3. The success rate of endometrial scratching in patients with primary infertility was statistically not significant. (P value was 0.270912428 >0.05.) The details are shown in [Figure 4].
    Figure 4: The success of endometrial scratching in patients with primary infertility

    Click here to view
  4. The success rate of endometrial scratc hing in patients with secondary infertility was statistically not significant. (P value was 0.742635442 >0.05.) The details are shown in [Figure 5].
    Figure 5: The success rate of endometrial scratching in patients with secondary infertility

    Click here to view
Table 2: Characteristics of ovarianstimul ation in both groups

Click here to view


Primary outcome measures

The implantation rate was significantly higher in the intervention group when compared with the control group (74.4% vs. 25.58% and 33.3% vs. 66.6%, respectively).

Secondary outcome measures

The clinical pregnancy rate was significantly higher in the intervention group when compared with the control group.


  Discussion Top


Implantation failure remains the main obstacle to IVF/ICSI success. Many trails had been conducted to improve implantation. One of most promising methods is to induce endometrial injury during the luteal phase of the proceeding cycle that precedes the stimulation cycle. Although the underlying mechanism of how endometrial injury improves endometrial receptivity remains unclear, an inflammatory action is usually suggested.

In this trial, the aim was to (a) assess the effectiveness and safety of endometrial injury in a previous cycle in patients undergoing first IVF/ICSI cycle, (b) assess the effectiveness of endometrial injury in patients with RIF and (c) assess the effectiveness of endometrial injury in patients with primary and secondary infertility undergoing IVF cycle.

In the current study, hysteroscopy was performed in a separate setting during the follicular phase of the preceding cycle, because that allowed a better evaluation of the cavity and the exclusion of patients with intra-uterine abnormality. In a recent study, hysteroscopy and endometrial biopsy were performed at the same time in the luteal phase.[6] Minor endometrial abnormality might be obscured by the thick endometrium present during the luteal phase; therefore, performing a hysteroscopy was not feasible at this time. In our study, single endometrial injury with Pipelle biopsy catheter was shown to significantly improve the implantation rate, as well as the clinical pregnancy rate in patients undergoing IVF/ICSI.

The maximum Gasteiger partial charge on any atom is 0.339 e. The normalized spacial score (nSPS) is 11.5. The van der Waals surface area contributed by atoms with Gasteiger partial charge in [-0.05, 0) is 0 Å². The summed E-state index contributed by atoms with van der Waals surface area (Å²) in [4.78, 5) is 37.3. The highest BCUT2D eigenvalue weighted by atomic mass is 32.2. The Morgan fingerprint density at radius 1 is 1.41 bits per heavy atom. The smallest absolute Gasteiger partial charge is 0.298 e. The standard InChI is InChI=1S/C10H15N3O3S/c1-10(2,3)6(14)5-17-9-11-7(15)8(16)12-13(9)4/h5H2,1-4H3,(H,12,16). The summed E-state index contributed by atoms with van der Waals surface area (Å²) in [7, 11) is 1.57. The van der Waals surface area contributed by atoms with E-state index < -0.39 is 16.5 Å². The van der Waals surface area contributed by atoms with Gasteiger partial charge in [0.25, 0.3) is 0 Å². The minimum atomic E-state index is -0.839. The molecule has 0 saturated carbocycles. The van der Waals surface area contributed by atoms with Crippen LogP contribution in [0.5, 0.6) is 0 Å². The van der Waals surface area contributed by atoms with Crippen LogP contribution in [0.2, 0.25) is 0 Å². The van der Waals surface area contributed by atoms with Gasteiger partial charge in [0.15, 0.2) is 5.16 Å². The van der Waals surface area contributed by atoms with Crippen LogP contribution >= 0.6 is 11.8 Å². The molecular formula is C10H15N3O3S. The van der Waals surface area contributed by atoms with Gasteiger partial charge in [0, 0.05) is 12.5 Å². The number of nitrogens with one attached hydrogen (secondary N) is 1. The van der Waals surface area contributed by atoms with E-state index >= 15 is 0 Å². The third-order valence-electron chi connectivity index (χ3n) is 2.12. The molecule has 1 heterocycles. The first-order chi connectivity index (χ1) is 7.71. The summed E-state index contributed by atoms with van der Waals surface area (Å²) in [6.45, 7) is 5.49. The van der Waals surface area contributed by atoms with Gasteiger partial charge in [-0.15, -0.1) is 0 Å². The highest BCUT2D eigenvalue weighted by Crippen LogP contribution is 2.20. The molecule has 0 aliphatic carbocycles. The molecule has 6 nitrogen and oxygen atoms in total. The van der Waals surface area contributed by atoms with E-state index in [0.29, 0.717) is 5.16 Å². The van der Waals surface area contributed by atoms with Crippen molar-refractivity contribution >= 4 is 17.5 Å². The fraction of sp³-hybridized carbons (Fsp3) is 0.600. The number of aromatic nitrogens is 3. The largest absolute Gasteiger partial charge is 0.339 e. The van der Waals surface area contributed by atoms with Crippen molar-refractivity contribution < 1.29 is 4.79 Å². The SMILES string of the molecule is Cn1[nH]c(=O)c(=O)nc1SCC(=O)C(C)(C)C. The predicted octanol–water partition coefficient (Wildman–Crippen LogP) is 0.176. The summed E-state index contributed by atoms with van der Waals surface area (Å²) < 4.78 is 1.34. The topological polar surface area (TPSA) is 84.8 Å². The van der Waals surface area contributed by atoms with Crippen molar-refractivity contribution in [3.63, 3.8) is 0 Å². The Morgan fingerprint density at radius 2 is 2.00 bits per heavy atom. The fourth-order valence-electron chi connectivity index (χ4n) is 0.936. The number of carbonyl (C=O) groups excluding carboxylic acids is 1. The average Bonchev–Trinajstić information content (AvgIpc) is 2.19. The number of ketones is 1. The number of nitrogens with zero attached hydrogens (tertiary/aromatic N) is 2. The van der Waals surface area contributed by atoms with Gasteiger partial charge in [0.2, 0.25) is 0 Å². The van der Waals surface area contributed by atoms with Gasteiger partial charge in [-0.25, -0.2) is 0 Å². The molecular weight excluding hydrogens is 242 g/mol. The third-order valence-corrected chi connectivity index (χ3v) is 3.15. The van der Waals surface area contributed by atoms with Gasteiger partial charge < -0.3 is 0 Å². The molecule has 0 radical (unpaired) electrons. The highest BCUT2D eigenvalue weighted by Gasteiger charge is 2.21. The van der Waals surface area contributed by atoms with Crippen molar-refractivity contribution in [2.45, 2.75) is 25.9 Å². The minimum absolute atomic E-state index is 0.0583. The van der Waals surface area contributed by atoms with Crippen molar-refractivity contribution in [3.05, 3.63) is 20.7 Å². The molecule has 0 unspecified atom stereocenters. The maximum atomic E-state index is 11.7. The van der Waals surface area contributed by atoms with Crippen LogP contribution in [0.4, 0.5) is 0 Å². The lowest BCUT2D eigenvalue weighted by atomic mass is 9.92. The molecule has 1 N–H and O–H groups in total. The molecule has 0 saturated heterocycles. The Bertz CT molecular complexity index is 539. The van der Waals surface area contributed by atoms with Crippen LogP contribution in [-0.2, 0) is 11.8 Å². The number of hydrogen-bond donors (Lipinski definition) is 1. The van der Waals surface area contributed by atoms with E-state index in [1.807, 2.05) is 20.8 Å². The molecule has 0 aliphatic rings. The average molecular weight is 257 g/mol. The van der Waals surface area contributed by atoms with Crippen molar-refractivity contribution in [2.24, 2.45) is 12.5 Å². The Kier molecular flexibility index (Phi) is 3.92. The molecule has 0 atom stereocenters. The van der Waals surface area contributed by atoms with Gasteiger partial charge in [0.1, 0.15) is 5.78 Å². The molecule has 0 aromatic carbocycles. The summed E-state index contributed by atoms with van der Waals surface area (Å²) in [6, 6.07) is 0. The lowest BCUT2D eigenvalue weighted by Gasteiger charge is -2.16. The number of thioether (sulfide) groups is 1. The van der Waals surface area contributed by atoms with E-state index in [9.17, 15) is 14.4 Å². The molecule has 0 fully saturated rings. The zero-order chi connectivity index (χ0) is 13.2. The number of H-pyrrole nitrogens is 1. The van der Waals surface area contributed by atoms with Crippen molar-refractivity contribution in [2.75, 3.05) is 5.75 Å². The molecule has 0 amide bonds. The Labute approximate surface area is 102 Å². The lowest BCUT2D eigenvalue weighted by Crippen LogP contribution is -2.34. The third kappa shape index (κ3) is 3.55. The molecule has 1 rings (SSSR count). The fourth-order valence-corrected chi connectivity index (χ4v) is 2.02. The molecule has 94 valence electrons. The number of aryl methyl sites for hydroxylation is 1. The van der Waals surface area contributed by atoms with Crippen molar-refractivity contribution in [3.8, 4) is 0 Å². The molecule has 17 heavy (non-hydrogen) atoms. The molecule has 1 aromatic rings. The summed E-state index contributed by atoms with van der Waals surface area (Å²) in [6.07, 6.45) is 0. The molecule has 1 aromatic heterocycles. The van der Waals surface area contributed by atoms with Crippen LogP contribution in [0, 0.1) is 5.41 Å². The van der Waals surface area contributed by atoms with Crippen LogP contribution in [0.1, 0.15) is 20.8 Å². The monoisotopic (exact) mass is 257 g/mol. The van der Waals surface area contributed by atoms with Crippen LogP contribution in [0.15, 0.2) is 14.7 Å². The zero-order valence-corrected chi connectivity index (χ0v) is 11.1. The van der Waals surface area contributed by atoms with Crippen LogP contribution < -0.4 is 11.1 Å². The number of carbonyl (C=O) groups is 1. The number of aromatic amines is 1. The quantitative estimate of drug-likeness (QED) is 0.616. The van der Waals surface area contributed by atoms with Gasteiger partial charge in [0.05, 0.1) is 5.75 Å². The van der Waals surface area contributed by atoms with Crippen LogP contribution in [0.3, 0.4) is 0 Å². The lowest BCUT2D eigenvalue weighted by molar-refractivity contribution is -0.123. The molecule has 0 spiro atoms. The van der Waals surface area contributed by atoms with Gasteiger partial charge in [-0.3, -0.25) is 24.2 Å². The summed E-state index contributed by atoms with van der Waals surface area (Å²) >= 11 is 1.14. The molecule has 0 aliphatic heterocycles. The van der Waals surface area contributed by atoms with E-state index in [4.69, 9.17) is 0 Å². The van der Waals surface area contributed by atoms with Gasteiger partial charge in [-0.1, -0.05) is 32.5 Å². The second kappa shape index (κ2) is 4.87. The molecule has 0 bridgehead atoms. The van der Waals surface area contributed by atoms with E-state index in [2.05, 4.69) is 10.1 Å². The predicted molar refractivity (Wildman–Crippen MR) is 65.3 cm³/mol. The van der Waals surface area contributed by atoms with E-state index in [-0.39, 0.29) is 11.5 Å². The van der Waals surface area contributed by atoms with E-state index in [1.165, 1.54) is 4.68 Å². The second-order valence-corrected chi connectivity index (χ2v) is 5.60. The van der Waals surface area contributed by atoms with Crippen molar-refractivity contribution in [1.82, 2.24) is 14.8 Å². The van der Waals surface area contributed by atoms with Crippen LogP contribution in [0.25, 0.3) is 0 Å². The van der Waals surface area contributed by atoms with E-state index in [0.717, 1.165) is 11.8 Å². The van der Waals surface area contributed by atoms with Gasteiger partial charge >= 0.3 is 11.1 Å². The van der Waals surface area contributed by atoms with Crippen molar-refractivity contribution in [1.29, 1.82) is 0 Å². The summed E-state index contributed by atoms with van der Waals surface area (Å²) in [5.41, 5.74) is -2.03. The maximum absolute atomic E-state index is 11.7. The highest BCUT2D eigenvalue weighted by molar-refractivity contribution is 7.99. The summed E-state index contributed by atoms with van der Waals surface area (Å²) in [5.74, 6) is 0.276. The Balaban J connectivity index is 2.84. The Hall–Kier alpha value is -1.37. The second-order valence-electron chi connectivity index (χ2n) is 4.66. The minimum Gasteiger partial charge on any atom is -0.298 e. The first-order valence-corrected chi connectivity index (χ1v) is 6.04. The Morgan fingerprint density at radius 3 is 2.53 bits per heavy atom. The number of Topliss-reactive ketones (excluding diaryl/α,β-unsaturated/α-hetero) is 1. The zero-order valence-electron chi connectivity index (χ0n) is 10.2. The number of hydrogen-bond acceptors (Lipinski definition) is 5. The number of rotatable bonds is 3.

To our knowledge, only one trial included women subjected to their first IVF/ICSI cycle.[7] However, in that study, endometrial injury was performed at the time of ovum pick up, and that was associated with a significant reduction in the clinical and ongoing pregnancy rates. Such an observation was most properly due to the disruption of the growing endometrium at the critical time of IVF/ICSI cycle. Previous studies that evaluated endometrial injury included either patients with previous implantation failure or included women regardless of the number of previous IVF attempts.[6],[8],[9],[10],[11],[12] Except for the study conducted by Karmizade et al., all other studies reported improvement in IVF/ICSI outcome with endometrial injury.[7]

There is no consensus regarding the optimal number of endometrial injuries. In our study, we performed the endometrial injury once between day 21st and day 24th of the preceding cycle. In some studies, endometrial injury was performed only once, as in our study.[6],[7],[9],[11] Endometrial injury was performed twice in several other studies.[3],[10] There is also no consensus regarding the best time to perform as endometrial injury. There are some suggestions that endometrial injury performed during the luteal phase was more likely to induce decidualization. Further studies are needed to compare the effect of single vs. repeated endometrial injuries on IVF/ICSI outcome and to determine the best time of the cycle to induce endometrial injury.

A recent meta-analysis that included 901 patients from eight studies concluded that endometrial injury performed before the IVF treatment cycle was associated with significant improvement in outcome, and there was a need for a well-conducted randomized study to confirm those findings.[11] Similar conclusions were drawn by a systematic review conducted on 2062 patients from seven studies.[12] A recent Cochrane review performed on 591 patients from five trials reported similar conclusions and addressed the need for large studies to address the beneficial effect of endometrial injury prior to IVF/ICSI.[13] The results of our study will be helpful in supporting the concept regarding the need for endometrial injury, which should be performed as a routine procedure prior to IVF/ICSI treatment cycle, and not only in patients with previous implantation failure.